Patients' attitudes associated with cesarean delivery on maternal request in an urban population

Leo Pevzner, Dena Goffman, Margaret Comerford Freda, Ashlesha K. Dayal

Research output: Contribution to journalArticle

16 Citations (Scopus)

Abstract

Objective: To explore patient attitudes related to cesarean delivery on maternal request (CDMR). Study Design: Questionnaires were distributed to patients in mid-trimester. Questions assessed patient demographics, knowledge, perceived risks, and attitudes about CDMR. Results: Three hundred and fourteen questionnaires and 188 written responses were used for analysis. Most patients (95%) did not believe that CDMR was advisable and felt that vaginal delivery (VD) was safer for both mother (93%) and baby (88%). Of patients who did not believe CDMR was advisable, the most common explanations were classified into categories of "normal is better," "risk of complications" (67%), only 1% of this group felt that the decision should be left up to the individual. Of the remaining patients (5%) who supported CDMR, 75% believed that the decision should be left up to the individual. Conclusion: The majority of women in our population do not think that CDMR is advisable.

Original languageEnglish (US)
JournalAmerican Journal of Obstetrics and Gynecology
Volume198
Issue number5
DOIs
StatePublished - May 2008

Fingerprint

Urban Population
Mothers
Demography
Population

Keywords

  • cesarean delivery on maternal request
  • elective cesarean delivery

ASJC Scopus subject areas

  • Medicine(all)
  • Obstetrics and Gynecology

Cite this

Patients' attitudes associated with cesarean delivery on maternal request in an urban population. / Pevzner, Leo; Goffman, Dena; Freda, Margaret Comerford; Dayal, Ashlesha K.

In: American Journal of Obstetrics and Gynecology, Vol. 198, No. 5, 05.2008.

Research output: Contribution to journalArticle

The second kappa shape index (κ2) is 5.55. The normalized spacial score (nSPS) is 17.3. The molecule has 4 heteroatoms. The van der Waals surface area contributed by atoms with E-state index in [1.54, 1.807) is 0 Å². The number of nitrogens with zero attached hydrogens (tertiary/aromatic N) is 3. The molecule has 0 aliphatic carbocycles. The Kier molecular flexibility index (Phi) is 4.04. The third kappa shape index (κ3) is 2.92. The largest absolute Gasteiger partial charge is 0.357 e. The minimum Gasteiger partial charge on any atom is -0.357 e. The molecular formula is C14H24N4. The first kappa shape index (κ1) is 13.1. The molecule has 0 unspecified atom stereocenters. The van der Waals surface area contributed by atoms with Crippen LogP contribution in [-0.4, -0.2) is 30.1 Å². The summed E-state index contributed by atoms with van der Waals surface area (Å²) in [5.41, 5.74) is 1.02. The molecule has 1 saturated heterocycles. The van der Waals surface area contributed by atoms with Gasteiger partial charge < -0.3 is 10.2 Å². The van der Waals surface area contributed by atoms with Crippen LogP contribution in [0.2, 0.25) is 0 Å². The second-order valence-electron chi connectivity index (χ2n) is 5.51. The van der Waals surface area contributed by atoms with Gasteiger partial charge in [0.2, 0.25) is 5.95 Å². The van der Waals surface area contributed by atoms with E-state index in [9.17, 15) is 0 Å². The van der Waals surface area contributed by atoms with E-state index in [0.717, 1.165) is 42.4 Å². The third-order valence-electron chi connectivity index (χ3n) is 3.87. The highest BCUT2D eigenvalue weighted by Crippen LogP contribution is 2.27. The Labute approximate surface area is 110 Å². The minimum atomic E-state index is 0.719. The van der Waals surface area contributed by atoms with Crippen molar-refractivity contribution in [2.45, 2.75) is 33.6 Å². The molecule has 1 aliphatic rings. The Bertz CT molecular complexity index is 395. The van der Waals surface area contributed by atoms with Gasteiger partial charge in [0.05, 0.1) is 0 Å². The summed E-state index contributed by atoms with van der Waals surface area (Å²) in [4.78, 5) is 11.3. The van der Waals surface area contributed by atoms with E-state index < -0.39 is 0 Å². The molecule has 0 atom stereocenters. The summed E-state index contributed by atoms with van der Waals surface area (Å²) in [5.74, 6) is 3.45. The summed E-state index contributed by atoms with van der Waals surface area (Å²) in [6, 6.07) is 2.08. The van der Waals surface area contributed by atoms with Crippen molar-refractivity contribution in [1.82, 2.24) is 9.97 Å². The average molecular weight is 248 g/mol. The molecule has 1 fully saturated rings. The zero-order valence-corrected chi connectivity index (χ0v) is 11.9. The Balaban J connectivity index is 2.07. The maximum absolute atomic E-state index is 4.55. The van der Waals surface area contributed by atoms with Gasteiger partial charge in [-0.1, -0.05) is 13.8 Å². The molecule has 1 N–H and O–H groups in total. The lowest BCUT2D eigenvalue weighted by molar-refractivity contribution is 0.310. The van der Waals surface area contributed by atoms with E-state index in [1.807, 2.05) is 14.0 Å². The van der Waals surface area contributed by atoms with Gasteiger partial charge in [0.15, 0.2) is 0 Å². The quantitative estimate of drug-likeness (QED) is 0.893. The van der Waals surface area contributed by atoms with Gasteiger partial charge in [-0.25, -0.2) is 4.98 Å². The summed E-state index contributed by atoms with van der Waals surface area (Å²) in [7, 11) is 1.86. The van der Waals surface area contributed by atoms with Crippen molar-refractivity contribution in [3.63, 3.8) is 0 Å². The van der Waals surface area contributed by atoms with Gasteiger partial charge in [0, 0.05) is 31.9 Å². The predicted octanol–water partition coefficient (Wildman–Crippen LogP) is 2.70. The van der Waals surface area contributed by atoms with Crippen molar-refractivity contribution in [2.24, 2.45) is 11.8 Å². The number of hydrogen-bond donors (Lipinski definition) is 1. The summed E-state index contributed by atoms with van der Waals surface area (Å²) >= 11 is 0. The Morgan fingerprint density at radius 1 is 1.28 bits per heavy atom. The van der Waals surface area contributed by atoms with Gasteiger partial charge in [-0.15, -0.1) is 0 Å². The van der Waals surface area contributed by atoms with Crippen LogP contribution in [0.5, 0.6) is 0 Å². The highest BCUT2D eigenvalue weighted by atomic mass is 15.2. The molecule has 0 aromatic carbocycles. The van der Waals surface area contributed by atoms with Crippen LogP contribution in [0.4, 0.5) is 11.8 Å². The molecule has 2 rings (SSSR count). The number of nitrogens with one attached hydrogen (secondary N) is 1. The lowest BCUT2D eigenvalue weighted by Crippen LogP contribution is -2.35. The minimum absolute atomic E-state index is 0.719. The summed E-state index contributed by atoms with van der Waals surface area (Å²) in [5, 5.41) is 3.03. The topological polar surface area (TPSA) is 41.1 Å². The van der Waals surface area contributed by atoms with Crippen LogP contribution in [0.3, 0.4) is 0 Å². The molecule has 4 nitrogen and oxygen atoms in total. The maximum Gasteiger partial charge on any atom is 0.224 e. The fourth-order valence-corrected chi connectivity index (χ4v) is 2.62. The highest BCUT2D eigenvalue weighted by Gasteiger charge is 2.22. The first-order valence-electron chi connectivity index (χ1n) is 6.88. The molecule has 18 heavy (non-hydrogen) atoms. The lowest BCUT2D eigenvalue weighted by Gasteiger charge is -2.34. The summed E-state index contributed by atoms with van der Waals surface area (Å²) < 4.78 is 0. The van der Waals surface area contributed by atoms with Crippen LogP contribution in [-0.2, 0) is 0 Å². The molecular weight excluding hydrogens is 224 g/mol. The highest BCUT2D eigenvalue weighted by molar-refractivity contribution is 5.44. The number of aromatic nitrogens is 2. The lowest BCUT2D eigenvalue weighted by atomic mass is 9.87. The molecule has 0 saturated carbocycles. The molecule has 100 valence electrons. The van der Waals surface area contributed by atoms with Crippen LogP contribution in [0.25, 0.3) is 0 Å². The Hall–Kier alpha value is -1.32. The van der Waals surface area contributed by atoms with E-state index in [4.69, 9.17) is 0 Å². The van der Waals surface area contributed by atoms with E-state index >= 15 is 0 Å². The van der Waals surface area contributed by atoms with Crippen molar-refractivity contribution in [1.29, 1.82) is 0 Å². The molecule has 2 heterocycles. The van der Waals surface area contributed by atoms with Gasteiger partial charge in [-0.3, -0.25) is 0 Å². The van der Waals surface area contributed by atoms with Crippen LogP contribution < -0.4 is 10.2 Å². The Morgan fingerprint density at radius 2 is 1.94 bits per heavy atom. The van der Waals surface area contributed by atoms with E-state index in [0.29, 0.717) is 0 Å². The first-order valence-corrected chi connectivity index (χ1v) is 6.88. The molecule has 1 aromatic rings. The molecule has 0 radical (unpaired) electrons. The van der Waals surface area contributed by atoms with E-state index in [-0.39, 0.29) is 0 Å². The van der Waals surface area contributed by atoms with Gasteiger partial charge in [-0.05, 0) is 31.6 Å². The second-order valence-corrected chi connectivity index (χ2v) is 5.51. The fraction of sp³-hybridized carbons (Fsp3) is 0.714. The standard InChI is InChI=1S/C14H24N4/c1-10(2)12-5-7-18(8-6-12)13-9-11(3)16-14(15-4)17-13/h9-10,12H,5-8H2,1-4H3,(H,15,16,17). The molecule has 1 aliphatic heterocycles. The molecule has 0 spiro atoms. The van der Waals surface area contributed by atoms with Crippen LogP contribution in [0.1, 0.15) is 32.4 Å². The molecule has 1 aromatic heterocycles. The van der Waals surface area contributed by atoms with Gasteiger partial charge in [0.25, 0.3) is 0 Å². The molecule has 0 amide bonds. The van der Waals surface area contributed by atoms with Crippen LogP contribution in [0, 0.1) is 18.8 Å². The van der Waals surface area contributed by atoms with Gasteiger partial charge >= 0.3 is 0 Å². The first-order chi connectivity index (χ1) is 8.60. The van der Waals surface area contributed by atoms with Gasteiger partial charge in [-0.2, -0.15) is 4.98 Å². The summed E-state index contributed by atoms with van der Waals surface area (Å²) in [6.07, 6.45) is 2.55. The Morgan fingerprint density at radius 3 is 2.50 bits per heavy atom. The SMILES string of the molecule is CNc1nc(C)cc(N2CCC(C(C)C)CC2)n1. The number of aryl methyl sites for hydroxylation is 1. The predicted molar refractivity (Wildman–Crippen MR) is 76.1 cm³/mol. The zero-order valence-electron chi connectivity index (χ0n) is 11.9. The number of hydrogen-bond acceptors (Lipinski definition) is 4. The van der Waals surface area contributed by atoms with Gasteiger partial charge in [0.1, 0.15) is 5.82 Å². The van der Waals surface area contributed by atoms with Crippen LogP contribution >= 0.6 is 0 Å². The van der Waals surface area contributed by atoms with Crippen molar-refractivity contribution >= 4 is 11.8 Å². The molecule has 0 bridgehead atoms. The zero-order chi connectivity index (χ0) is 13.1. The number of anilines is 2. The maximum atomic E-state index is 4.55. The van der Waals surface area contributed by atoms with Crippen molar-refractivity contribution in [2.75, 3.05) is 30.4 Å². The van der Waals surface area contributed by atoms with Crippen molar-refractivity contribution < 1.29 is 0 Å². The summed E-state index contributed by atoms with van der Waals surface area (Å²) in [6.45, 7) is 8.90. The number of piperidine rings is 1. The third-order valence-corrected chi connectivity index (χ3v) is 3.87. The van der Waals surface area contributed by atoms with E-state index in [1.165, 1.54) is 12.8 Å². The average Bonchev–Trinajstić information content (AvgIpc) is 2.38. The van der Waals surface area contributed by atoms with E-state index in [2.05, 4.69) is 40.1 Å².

Pevzner, Leo ; Goffman, Dena ; Freda, Margaret Comerford ; Dayal, Ashlesha K. / Patients' attitudes associated with cesarean delivery on maternal request in an urban population. In: American Journal of Obstetrics and Gynecology. 2008 ; Vol. 198, No. 5.
@article{9bf7d8cbedf947d9b6be910c4bdbdac3,
title = "Patients' attitudes associated with cesarean delivery on maternal request in an urban population",
abstract = "Objective: To explore patient attitudes related to cesarean delivery on maternal request (CDMR). Study Design: Questionnaires were distributed to patients in mid-trimester. Questions assessed patient demographics, knowledge, perceived risks, and attitudes about CDMR. Results: Three hundred and fourteen questionnaires and 188 written responses were used for analysis. Most patients (95{\%}) did not believe that CDMR was advisable and felt that vaginal delivery (VD) was safer for both mother (93{\%}) and baby (88{\%}). Of patients who did not believe CDMR was advisable, the most common explanations were classified into categories of {"}normal is better,{"} {"}risk of complications{"} (67{\%}), only 1{\%} of this group felt that the decision should be left up to the individual. Of the remaining patients (5{\%}) who supported CDMR, 75{\%} believed that the decision should be left up to the individual. Conclusion: The majority of women in our population do not think that CDMR is advisable.",